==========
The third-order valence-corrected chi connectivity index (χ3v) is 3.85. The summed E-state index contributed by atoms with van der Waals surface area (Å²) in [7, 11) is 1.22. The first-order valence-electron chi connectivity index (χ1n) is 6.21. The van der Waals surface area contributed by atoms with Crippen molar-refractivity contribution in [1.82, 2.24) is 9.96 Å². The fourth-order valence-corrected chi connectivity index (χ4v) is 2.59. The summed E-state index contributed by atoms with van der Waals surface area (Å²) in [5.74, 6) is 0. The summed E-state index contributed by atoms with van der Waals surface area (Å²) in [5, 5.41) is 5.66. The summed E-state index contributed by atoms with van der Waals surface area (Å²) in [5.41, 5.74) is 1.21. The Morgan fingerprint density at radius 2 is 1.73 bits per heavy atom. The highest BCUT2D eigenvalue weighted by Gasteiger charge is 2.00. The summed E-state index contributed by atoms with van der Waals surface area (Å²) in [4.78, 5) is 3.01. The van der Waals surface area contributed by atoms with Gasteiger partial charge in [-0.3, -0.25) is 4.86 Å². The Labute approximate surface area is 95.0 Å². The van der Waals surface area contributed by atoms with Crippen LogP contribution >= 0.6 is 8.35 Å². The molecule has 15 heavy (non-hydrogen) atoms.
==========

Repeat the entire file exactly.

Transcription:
The third-order valence-corrected chi connectivity index (χ3v) is 3.85. The summed E-state index contributed by atoms with van der Waals surface area (Å²) in [7, 11) is 1.22. The first-order valence-electron chi connectivity index (χ1n) is 6.21. The van der Waals surface area contributed by atoms with Crippen molar-refractivity contribution in [1.82, 2.24) is 9.96 Å². The fourth-order valence-corrected chi connectivity index (χ4v) is 2.59. The summed E-state index contributed by atoms with van der Waals surface area (Å²) in [5.74, 6) is 0. The summed E-state index contributed by atoms with van der Waals surface area (Å²) in [5, 5.41) is 5.66. The summed E-state index contributed by atoms with van der Waals surface area (Å²) in [5.41, 5.74) is 1.21. The Morgan fingerprint density at radius 2 is 1.73 bits per heavy atom. The highest BCUT2D eigenvalue weighted by Gasteiger charge is 2.00. The summed E-state index contributed by atoms with van der Waals surface area (Å²) in [4.78, 5) is 3.01. The van der Waals surface area contributed by atoms with Gasteiger partial charge in [-0.3, -0.25) is 4.86 Å². The Labute approximate surface area is 95.0 Å². The van der Waals surface area contributed by atoms with Crippen LogP contribution >= 0.6 is 8.35 Å². The molecule has 15 heavy (non-hydrogen) atoms.